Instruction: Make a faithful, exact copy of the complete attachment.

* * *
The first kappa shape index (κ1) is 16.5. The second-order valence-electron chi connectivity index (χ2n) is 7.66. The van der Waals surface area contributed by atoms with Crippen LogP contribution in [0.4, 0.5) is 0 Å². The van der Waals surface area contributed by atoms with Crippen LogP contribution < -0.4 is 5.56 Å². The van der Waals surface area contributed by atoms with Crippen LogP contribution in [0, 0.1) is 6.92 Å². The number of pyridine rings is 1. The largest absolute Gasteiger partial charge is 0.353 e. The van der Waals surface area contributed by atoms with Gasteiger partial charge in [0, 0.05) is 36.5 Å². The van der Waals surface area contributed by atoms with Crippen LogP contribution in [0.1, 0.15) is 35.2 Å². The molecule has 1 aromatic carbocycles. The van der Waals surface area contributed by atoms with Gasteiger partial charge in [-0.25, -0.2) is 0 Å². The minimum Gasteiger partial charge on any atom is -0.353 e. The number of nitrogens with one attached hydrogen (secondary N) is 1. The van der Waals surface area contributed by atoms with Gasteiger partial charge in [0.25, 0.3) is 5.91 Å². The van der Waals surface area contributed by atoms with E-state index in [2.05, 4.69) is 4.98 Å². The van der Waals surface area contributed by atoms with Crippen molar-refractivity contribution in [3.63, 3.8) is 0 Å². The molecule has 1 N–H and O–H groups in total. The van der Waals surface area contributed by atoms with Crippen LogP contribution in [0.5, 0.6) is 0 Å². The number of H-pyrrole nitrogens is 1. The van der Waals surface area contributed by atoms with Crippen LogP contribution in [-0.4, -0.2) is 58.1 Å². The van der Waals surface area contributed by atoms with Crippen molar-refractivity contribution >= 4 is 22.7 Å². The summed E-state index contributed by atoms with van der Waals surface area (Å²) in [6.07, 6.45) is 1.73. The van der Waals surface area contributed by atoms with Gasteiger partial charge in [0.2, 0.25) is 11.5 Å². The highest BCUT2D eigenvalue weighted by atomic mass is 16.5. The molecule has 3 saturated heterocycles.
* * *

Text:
The first kappa shape index (κ1) is 16.5. The second-order valence-electron chi connectivity index (χ2n) is 7.66. The van der Waals surface area contributed by atoms with Crippen LogP contribution in [0.4, 0.5) is 0 Å². The van der Waals surface area contributed by atoms with Crippen LogP contribution < -0.4 is 5.56 Å². The van der Waals surface area contributed by atoms with Crippen LogP contribution in [0, 0.1) is 6.92 Å². The number of pyridine rings is 1. The largest absolute Gasteiger partial charge is 0.353 e. The van der Waals surface area contributed by atoms with Gasteiger partial charge in [0, 0.05) is 36.5 Å². The van der Waals surface area contributed by atoms with Crippen LogP contribution in [0.1, 0.15) is 35.2 Å². The molecule has 1 aromatic carbocycles. The van der Waals surface area contributed by atoms with Gasteiger partial charge in [-0.25, -0.2) is 0 Å². The minimum Gasteiger partial charge on any atom is -0.353 e. The number of nitrogens with one attached hydrogen (secondary N) is 1. The van der Waals surface area contributed by atoms with Gasteiger partial charge in [0.25, 0.3) is 5.91 Å². The van der Waals surface area contributed by atoms with E-state index in [2.05, 4.69) is 4.98 Å². The van der Waals surface area contributed by atoms with Crippen molar-refractivity contribution in [3.63, 3.8) is 0 Å². The molecule has 1 N–H and O–H groups in total. The van der Waals surface area contributed by atoms with Crippen LogP contribution in [0.5, 0.6) is 0 Å². The number of H-pyrrole nitrogens is 1. The van der Waals surface area contributed by atoms with Crippen LogP contribution in [-0.4, -0.2) is 58.1 Å². The van der Waals surface area contributed by atoms with Crippen molar-refractivity contribution >= 4 is 22.7 Å². The summed E-state index contributed by atoms with van der Waals surface area (Å²) in [6.07, 6.45) is 1.73. The van der Waals surface area contributed by atoms with Gasteiger partial charge in [0.2, 0.25) is 11.5 Å². The highest BCUT2D eigenvalue weighted by atomic mass is 16.5. The molecule has 3 saturated heterocycles.